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In C++ is relatively easy to write code which happens to work, but contains a bug never the less.
If the JVM fails only when you load your JNI, it is because the JNI is corrupting the memory.
It could be incorrectly handling Java Objects in a way which doesn't cause a problem on Solaris but does break on Linux x64. I would review how Objects are handled in the JNI layer.
This sounds like a garbage-collection issue, so I would make sure you have read and understood the sections of the JNI Specification starting with Referencing Java Objects, and make sure:
- your JNI code complies with that in every* respect
- it tests the result of every* JNI call via ExceptionOccurred(), ExceptionDescribe(), etc
- checks zero returns where necessary
and does not proceed blindly after an error or exception or zero return.
The JVM side of JNI doesn't do any checking at all, it is entirely up to you (e.g. that you don't pass zero as a method descriptor).
Thanks everyone. You guys pushed me to do my homework and do some heavy debugging. First I found the -Xcheck:jni option very useful.
I turns out quite a few things were wrong:
1. One static method was being invoked as member method, not static:
JNIEnv::CallLongMethod instead of JNIEnv::CallStaticLongMethod. Note that the program seemed to work just fine unil I turned on JNI checking.
2. The java class handles were not globalized even though they were invoked from different threads and from different procedures after the procedure that obtained the handel has exited. The solution was to "globalize" the handle before saving it off:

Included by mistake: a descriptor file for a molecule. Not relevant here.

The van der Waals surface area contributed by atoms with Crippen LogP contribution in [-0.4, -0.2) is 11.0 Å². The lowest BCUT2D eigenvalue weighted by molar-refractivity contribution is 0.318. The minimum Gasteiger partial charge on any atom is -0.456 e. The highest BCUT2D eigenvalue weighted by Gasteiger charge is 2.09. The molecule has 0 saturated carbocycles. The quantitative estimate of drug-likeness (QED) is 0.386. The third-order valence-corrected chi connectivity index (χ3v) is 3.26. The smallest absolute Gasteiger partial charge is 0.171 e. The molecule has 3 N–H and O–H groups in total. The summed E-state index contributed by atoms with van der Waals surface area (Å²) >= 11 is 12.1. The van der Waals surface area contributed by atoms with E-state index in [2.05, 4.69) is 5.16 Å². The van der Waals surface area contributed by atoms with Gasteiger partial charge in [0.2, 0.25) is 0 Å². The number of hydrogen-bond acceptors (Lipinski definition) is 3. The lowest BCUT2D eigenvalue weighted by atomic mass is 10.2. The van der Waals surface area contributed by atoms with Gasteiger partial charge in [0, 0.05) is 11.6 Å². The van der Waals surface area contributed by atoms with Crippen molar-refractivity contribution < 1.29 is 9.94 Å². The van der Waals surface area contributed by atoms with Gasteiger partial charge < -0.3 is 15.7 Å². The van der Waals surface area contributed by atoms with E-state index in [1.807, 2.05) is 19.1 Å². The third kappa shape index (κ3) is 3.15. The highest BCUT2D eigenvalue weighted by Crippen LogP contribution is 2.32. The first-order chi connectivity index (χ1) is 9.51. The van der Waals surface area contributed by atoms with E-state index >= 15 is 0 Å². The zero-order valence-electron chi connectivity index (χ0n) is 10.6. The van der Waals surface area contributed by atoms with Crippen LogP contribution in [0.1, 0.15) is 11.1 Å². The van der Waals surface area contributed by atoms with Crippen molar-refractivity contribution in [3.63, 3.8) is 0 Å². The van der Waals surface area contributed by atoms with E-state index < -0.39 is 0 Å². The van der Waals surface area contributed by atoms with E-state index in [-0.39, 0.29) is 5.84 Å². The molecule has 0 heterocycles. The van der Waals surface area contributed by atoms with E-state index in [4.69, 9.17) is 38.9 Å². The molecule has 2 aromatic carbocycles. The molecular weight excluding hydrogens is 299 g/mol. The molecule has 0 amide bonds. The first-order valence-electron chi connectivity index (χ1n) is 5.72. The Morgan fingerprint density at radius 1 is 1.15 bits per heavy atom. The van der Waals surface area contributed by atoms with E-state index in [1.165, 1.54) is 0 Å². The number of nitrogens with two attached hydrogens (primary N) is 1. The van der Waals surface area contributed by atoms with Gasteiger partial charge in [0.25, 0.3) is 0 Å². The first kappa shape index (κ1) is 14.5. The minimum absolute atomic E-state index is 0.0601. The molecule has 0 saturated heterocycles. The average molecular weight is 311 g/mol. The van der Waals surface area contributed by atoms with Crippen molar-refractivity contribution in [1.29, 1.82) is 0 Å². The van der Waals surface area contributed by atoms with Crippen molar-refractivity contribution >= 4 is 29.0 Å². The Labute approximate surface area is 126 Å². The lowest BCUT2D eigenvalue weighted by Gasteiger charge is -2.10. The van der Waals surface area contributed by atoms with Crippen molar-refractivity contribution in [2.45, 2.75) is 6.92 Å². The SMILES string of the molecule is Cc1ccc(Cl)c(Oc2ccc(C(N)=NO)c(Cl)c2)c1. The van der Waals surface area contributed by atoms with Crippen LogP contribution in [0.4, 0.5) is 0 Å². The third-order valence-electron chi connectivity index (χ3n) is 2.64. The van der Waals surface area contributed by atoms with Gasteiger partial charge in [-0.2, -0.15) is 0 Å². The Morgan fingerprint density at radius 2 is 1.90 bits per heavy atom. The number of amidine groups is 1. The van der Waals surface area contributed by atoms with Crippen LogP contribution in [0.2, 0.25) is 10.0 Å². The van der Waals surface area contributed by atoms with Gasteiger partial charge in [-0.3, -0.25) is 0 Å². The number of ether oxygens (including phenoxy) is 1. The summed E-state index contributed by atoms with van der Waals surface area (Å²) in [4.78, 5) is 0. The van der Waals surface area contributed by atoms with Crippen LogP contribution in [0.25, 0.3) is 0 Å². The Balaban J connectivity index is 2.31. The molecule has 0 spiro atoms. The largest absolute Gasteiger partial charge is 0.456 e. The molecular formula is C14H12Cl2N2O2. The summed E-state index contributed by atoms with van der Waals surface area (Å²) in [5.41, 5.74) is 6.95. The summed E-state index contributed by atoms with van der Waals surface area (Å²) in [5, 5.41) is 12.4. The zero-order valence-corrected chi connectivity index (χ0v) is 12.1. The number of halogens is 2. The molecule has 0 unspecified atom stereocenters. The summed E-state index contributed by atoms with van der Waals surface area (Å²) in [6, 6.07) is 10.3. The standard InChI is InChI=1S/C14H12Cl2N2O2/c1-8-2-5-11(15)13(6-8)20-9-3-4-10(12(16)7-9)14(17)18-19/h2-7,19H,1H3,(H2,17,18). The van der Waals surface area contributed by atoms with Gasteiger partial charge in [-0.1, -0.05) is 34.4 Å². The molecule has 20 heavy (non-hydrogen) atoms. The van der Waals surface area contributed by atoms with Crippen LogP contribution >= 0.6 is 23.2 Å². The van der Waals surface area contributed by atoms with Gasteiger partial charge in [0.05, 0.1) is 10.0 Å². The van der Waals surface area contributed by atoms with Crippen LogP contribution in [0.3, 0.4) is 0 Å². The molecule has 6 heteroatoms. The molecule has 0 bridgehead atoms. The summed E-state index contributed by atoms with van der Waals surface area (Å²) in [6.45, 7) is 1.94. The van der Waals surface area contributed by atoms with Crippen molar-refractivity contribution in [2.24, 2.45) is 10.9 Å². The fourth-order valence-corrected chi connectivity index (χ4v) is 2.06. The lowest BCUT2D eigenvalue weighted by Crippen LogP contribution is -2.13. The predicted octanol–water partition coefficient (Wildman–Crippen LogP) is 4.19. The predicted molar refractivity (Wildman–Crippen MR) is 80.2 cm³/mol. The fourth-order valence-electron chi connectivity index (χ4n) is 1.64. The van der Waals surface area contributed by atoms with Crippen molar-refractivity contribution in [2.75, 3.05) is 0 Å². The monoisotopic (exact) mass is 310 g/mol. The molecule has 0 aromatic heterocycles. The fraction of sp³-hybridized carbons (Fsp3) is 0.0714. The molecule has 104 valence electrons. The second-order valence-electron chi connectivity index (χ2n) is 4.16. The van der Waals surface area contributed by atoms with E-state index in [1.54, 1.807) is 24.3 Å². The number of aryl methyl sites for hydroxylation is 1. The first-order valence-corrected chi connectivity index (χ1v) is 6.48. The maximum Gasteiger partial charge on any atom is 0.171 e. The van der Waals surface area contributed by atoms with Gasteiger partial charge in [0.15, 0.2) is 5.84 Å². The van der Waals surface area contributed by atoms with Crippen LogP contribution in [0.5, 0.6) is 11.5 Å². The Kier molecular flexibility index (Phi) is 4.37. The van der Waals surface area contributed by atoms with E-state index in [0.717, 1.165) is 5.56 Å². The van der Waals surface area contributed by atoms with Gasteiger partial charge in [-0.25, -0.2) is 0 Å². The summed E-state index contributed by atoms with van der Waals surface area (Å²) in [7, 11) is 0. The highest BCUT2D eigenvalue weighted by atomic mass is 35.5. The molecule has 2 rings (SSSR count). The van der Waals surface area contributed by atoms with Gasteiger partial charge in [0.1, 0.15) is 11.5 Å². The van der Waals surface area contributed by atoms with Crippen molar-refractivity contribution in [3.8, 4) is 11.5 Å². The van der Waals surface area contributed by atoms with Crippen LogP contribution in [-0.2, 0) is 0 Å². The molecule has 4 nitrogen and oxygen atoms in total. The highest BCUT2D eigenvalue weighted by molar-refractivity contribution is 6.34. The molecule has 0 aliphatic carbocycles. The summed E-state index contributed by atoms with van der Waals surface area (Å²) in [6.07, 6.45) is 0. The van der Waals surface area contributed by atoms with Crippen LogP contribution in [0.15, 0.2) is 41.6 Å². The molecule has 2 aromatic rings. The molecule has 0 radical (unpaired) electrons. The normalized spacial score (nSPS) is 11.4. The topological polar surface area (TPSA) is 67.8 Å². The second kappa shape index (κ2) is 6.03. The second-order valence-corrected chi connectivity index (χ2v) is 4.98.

jclass clsid = myJNI_ENV->FindClass(QualifiedClassName);
/* error checking here */
jclass globid = (jclass)myJNI_ENV->NewGlobalRef(clsid);
3. The objects that were accessed across different methods were not globalized. Similar to the class ids, I added NewGlobalRef right after the creation:
jobject objid = myJNI_ENV->NewObject(classid, constructorMethodID
jobject globobjid = myJNIENV->NewGlobalRef(objid);
4. And finally, a multithreading issue. The java methods were being called from different threads. The application was coded in an attempt to handle that by calling
JavaVM->AttachCurrentThread((void **)&mpoJNI_ENV, NULL)
The problem was, detecting whether we were dealing with a new thread or not. Since the threads are being created completely outside our control in the middleware layer( Orbix, to be precise) we'd save and compare the thread IDs. The problem is, on linux, pthread_self() seems to always return the same ID even though we were dealing with an entirely different thread! We used linux-specific gettid() instead and it worked! The app stopped crashing and JNI check stopped complaining.